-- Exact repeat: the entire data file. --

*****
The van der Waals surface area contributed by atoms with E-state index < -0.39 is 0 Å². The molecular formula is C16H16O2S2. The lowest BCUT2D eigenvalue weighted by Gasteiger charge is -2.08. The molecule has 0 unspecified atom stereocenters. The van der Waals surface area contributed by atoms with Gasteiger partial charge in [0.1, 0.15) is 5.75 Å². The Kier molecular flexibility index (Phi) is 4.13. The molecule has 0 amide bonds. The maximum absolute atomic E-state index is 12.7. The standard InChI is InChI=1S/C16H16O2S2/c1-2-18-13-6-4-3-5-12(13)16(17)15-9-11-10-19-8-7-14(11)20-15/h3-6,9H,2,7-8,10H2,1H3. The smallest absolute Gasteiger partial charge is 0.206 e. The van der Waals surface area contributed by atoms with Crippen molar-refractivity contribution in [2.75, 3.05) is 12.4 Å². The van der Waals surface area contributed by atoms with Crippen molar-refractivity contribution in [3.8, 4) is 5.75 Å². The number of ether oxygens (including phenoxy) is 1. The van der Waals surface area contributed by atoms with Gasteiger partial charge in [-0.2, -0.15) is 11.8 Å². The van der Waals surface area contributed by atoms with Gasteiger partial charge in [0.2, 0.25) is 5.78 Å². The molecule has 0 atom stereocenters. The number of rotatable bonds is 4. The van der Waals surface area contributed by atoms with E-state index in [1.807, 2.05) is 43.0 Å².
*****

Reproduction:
The van der Waals surface area contributed by atoms with E-state index < -0.39 is 0 Å². The molecular formula is C16H16O2S2. The lowest BCUT2D eigenvalue weighted by Gasteiger charge is -2.08. The molecule has 0 unspecified atom stereocenters. The van der Waals surface area contributed by atoms with Gasteiger partial charge in [0.1, 0.15) is 5.75 Å². The Kier molecular flexibility index (Phi) is 4.13. The molecule has 0 amide bonds. The maximum absolute atomic E-state index is 12.7. The standard InChI is InChI=1S/C16H16O2S2/c1-2-18-13-6-4-3-5-12(13)16(17)15-9-11-10-19-8-7-14(11)20-15/h3-6,9H,2,7-8,10H2,1H3. The smallest absolute Gasteiger partial charge is 0.206 e. The van der Waals surface area contributed by atoms with Crippen molar-refractivity contribution in [2.75, 3.05) is 12.4 Å². The van der Waals surface area contributed by atoms with Crippen molar-refractivity contribution in [3.8, 4) is 5.75 Å². The number of ether oxygens (including phenoxy) is 1. The van der Waals surface area contributed by atoms with Gasteiger partial charge in [-0.2, -0.15) is 11.8 Å². The van der Waals surface area contributed by atoms with Gasteiger partial charge in [0.2, 0.25) is 5.78 Å². The molecule has 0 atom stereocenters. The number of rotatable bonds is 4. The van der Waals surface area contributed by atoms with E-state index in [1.807, 2.05) is 43.0 Å².